Furana Manager called, “Exactly what type of accommodation have you arranged for the transfer crew that they are so mad about to stay at Halaveli?”
“Yes sir,” Nadal would reply, “Captain has gone to bed.” Colonel would never ask to call a boat crew fast asleep.
Then one day the fishing boat got stuck in the middle of a reef. They stayed until the sea level rose and freed them after midnight. Next morning a lot of staffs, waiters and room boys, failed to show up on duty. Capo of the island gave fresh instructions to Nadal, “Basta! No more island-hopping.”
In 1987 Nadal began his resort life in Bathala. He was overwhelmed to touch the soft white sand of the moving beach; in easterly monsoon it extends towards west. The roots overgrown and covered to the reception lobby, plants produced huge pumpkins and varieties of edible vegetation. The round bungalows were renovated with polished wooden decks on one side to position the bed. Newly tiled floors in white and the open-air baths where the bougainvillea plants climbed taller than the palms. The main complex holding the reception, bar and restaurant was complete in structure and tiles however, a lot of work to do on interior fittings and final paint. The service area, old staff quarters and powerhouse still remained in the balance of work to do. Former tennis court was dismantled and sunflower grew all over.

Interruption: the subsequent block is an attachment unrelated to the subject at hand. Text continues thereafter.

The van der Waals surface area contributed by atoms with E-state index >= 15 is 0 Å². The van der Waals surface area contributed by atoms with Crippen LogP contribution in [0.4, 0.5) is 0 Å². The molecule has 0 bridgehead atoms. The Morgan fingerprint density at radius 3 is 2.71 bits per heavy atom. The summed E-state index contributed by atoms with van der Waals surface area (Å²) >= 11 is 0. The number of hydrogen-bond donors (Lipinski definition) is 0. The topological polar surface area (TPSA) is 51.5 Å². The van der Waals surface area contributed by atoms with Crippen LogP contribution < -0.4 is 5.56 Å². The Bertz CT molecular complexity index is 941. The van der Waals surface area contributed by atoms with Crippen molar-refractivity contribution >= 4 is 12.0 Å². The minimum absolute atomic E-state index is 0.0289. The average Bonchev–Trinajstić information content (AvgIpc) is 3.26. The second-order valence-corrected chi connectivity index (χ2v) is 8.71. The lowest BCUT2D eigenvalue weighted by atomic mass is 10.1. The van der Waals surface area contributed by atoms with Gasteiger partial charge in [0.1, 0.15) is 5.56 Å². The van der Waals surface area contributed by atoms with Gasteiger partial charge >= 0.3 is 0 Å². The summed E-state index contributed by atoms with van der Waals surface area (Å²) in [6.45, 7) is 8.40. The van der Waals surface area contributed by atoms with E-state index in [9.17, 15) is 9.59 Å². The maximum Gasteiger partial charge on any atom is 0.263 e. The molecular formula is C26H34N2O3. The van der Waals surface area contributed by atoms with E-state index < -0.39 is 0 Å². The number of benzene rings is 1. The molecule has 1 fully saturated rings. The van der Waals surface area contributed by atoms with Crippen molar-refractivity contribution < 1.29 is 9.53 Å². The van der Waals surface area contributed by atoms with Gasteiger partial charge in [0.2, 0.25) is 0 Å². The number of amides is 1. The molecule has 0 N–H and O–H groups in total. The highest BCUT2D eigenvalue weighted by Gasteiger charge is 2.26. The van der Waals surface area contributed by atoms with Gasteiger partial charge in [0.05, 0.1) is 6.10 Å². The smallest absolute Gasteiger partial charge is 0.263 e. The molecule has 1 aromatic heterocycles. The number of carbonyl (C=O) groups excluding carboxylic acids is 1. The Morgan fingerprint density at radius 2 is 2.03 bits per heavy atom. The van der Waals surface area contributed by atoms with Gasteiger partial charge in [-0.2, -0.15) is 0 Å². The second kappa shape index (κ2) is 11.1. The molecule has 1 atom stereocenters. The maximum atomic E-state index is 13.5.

Friday, the generator guy, who kept an eye on the island during shutdown, escorted Nadal to room 30. As to its tradition this room still served a bottle. And a bottle of Vodka was left in the middle of the floor. He heard rumours Friday shipped some paint and stuff out of the island. Here Nadal witnessed a bottle stolen from the liquor store.
The beach front was still beautiful outside the bungalows hidden behind screw pines, poison bulbs, sea lettuces and octopus bushes.
Meanwhile in Halaveli there was a pest issue. Pathways were marked, an antidote imported and daily fogged to resolve the crisis. Worst hit took Abe who was either bitten by a bee on his balls swollen like a coconut. Foreign staff smoked weed. Junior chef told Nadal that that stuff came from the red yacht. Its boom was filled with marijuana.